Thursday 23rd April 2015 4.30pm, Anthropology Seminar Room, Rowan House
War is sometimes described as long periods of boredom punctuated by moments of terror – especially from the perspective of a soldier. We can apply the same analogy to driving and traffic in large cities: from a distance, traffic looks as a constant battlefield and struggle, yet drivers usually perceive driving as a boring activity. This paper presents and analyses everyday commuting by personal car in Ljubljana on fixed or rarely-changing routes that drivers take routinely, which occasionally becomes extremely – even unbearably – exciting. Such extreme situations commonly occur at a particular time of day and week (e.g. during rush hours) or at certain micro-locations (e.g. at crossroads), where different types of vehicles meet. The author presents what happens in such intense situations and how people express their anger and anxiety. He also analyses the boring moments in traffic and explains what people do in vehicles to make their daily commutes more interesting.
The presentation is based on research on driving habits carried out within the applied interdisciplinary project “DriveGreen: Development of an eco-driving application for a transition to a low-carbon society” (www.drivegreen.si). The main research approach in the project is dubbed as “participant driving.” It combines ethnographic research with driving style measurements by telematics devices, video-capturing by dash-board cameras (GoPro), and measurement of body functions by mobile ECG devices and other sensors. Such a “quanlitative” approach provides a comprehensive overview of driving habits, sheds a new light on our practices on the road, and provides possible answers to the question: How can we avoid extreme situations in traffic and keep driving interesting?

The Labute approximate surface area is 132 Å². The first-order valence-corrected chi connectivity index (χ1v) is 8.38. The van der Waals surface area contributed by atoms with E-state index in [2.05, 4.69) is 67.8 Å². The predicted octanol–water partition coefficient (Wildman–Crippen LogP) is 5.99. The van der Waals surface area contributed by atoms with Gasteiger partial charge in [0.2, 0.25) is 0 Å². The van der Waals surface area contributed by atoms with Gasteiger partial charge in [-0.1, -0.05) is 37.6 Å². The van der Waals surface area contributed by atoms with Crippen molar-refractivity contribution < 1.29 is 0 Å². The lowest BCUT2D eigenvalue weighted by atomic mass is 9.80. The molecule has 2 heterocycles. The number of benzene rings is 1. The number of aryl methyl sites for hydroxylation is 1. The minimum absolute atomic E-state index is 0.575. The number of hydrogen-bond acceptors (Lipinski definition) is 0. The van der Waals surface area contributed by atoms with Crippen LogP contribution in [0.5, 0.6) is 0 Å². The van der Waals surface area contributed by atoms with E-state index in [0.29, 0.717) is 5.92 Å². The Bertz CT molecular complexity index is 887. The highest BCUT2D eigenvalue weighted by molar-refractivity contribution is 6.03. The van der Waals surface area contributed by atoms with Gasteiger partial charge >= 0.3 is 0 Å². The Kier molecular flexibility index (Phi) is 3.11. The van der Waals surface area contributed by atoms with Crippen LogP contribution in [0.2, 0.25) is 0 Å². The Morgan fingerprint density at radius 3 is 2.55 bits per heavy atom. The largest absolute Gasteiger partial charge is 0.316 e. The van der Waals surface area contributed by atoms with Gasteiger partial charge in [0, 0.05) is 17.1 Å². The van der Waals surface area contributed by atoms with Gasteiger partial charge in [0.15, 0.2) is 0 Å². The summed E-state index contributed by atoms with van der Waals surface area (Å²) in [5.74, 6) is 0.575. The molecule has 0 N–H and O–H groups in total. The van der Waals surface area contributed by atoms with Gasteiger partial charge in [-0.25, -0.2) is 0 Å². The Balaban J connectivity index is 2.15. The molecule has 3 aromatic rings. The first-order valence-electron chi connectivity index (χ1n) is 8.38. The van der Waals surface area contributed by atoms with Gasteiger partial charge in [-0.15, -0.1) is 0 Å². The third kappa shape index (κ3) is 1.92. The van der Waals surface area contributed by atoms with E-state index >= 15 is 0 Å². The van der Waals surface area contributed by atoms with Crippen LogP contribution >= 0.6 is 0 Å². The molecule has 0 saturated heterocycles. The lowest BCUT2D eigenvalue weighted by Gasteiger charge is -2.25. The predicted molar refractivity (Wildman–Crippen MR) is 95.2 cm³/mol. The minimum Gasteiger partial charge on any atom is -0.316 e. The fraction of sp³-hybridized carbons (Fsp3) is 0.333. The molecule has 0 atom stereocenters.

About the author:
Dr Dan Podjed is a research fellow at the Scientific Research Centre of the Slovenian Academy of Sciences and Arts (ZRC SAZU), an assistant professor for cultural and social anthropology at the University of Ljubljana (Faculty of Arts, Department of Ethnology and Cultural Anthropology) and a researcher in a company CVS Mobile, the leading regional developer of fleet management and telematics solutions for vehicles. His professional activities and research interests are joint within an interdisciplinary applied research project “DriveGreen: Development of an Eco-driving Application for a Transition to a Low-carbon Society” (2014–2017, www.drivegreen.si), in which he is a principal investigator. Dr Podjed is also a coordinator of the Applied Anthropology Network of the European Association of Social Anthropologists (EASA) and initiator of the international symposium “Why the world needs anthropologists.”